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Elections Board Backs Down; Will not Try to Limit Observers to Two per Day

A few weeks ago, I wrote how the staff at the North Carolina State Board of Elections (SBE) was seeking to make elections less transparent by limiting the number of elections observers at early voting sites and election day polling places. They were seeking to reinterpret state law from allowing up to eight precinct-specific election observers per day on election day (two every four hours) to two per day.

For a refresher, here is the current regulatory language (section C):

No more than two precinct-specific observers from each political party may be in the voting enclosure at any time. Only one atlarge observer from each political party may be in the voting enclosure at any time, even if no precinctspecific observers are present. All observers, whether precinctspecific or atlarge, may be relieved after serving no less than four hours. An observer may leave the voting place without having served for four hours, but the observer cannot be replaced by a new observer until at least four hours have passed since the first observer began serving.

Consistent with the statute on which the current regulation is based, the current regulation allows up to eight precinct-specific observers during the thirteen hours of election day.

SBE staff sought to change the regulation so that each party could only appoint two precinct-specific observers per day (page 10 of 26, proposed new language is in bold):

No more than two precinct-specific observers from each political party may be in the voting enclosure at any time. Only one at-large observer from each political party may be in the voting enclosure at any time, even if no precinct-specific observers are present. All observers, whether precinct-specific or at-large, may be relieved after serving no less than four hours.hours; however, the total number of observers from each party per day cannot exceed three total observers: two precinct-specific observers and one county or State at-large observer. An observer may leave the voting place without having served for four hours, but the observer cannot be replaced by a new observer until at least four hours have passed since the first observer began serving.

The public response to the proposal was large and, as far as I can tell, completely negative. Seeing that the public was on to what the SBE staff was seeking to do, they had little choice but to back down or face a beat down at the Rules Review Commission similar to the one the SBE suffered last year. Here is their revised proposed language (page 1, proposed new language is in bold, revised proposed new language is in red):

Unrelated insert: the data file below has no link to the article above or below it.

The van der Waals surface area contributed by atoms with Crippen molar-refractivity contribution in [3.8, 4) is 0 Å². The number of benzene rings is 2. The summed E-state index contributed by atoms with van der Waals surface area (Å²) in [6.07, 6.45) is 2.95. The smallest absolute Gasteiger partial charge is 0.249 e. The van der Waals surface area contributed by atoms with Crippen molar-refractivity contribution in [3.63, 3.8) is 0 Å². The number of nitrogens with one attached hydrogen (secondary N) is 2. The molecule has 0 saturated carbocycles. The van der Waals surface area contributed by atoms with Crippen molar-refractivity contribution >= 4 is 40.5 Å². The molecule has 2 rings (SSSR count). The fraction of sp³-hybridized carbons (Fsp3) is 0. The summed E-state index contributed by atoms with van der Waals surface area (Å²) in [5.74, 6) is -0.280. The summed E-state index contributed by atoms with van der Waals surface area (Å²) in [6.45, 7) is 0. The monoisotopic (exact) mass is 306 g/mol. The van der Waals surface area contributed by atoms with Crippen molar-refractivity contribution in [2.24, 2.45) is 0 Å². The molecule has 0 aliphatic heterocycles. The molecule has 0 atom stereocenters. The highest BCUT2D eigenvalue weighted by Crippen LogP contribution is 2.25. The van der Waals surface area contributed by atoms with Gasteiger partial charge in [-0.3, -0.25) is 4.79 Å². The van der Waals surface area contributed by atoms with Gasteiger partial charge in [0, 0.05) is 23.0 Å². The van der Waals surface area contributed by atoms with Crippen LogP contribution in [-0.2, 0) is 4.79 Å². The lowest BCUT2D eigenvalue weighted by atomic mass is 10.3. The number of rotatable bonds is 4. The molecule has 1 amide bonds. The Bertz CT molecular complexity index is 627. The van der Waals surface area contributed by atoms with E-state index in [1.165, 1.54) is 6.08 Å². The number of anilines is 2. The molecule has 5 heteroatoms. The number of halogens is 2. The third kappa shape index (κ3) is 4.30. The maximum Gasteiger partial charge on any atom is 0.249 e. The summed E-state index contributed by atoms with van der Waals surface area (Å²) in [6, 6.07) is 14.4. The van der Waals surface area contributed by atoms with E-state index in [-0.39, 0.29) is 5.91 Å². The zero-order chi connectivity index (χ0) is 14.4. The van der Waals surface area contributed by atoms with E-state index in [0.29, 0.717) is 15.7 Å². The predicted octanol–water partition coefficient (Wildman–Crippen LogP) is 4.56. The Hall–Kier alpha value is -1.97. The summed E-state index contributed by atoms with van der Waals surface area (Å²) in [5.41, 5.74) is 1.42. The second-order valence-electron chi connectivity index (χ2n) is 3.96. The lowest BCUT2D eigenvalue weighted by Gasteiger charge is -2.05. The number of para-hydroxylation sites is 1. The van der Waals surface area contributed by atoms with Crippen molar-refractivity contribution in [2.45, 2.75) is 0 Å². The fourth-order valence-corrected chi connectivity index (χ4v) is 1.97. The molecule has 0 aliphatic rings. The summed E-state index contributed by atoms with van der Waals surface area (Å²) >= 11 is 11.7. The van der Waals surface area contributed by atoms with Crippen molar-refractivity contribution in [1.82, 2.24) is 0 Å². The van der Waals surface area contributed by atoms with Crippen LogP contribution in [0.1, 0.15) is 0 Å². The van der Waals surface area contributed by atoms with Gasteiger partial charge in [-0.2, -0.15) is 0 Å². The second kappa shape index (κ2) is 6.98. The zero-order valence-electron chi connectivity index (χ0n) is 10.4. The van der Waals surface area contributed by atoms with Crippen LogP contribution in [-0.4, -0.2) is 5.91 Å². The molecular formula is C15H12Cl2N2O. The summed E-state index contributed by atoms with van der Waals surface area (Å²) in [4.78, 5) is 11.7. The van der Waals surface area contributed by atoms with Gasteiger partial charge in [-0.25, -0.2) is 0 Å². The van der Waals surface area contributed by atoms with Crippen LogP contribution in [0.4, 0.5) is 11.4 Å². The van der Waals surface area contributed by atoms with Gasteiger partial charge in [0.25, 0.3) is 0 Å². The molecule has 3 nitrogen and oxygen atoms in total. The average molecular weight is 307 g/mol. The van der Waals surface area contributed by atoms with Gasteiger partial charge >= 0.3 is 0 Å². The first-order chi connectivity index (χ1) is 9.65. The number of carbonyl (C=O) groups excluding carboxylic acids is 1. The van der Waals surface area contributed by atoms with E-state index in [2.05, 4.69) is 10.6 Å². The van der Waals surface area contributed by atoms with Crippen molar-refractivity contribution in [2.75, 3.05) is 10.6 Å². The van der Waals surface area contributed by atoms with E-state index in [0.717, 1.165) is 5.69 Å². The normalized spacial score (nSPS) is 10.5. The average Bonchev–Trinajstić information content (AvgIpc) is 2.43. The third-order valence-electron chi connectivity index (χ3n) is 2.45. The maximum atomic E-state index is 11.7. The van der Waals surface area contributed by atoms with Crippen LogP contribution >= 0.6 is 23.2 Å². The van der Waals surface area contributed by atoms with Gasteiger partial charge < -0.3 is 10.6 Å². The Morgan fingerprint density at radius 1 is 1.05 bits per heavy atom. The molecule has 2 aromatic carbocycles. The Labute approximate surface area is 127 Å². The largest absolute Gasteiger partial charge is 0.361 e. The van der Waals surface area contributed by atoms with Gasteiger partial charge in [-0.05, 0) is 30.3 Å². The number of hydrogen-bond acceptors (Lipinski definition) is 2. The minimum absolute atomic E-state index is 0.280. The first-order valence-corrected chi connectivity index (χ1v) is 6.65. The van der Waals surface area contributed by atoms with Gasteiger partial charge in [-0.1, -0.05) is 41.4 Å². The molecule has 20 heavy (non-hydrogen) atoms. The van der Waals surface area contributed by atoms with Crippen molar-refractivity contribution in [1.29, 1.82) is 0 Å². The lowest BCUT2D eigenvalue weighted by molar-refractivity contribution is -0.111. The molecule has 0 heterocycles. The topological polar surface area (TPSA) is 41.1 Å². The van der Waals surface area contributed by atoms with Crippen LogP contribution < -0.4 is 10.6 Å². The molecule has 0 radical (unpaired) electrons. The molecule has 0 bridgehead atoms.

No more than two precinct-specific observers from each political party may be in thevoting enclosure at any time. Only one at-large observer from each political party may be in the voting enclosure at any time, even if no precinct-specific observers are present. All observers, whether precinct-specific or at-large, may be relieved after serving no less than four hours. hours; however, the total number of observers from each party per day cannot exceed three total observers in the voting enclosure at one time: two precinct-specific observers and one county or State at-large observer. An observer may leave the voting place without having served for four hours, but the observer cannot be replaced by a new observer until at least four hours have passed since the first observer began serving.

In short, we are back to the maximum precinct-specific observers we had before.

This is a victory for citizens who stayed informed and spoke out.

The State Board of Elections will vote on several proposed rule changes at their June 29 meeting.

UPDATE: On second look, that updated language might leave the lawyers at the SBE wiggle room to limit precinct observers to three per day (two precinct-specific, one at-large). I have emailed the SBE directly asking the number of observers permitted per precinct during the 13 hours of election day, a 10-hour day of early voting, and a 5-hour day of early voting. I will post another update when they have answered those questions.

UPDATE #2: I reached out to the SBE, and they confirmed that the new language in the proposed rules changes will not reduce the number of election observers allowed per day.

Andy Jackson / Director of the Civitas Center for Public Integrity | John Locke Foundation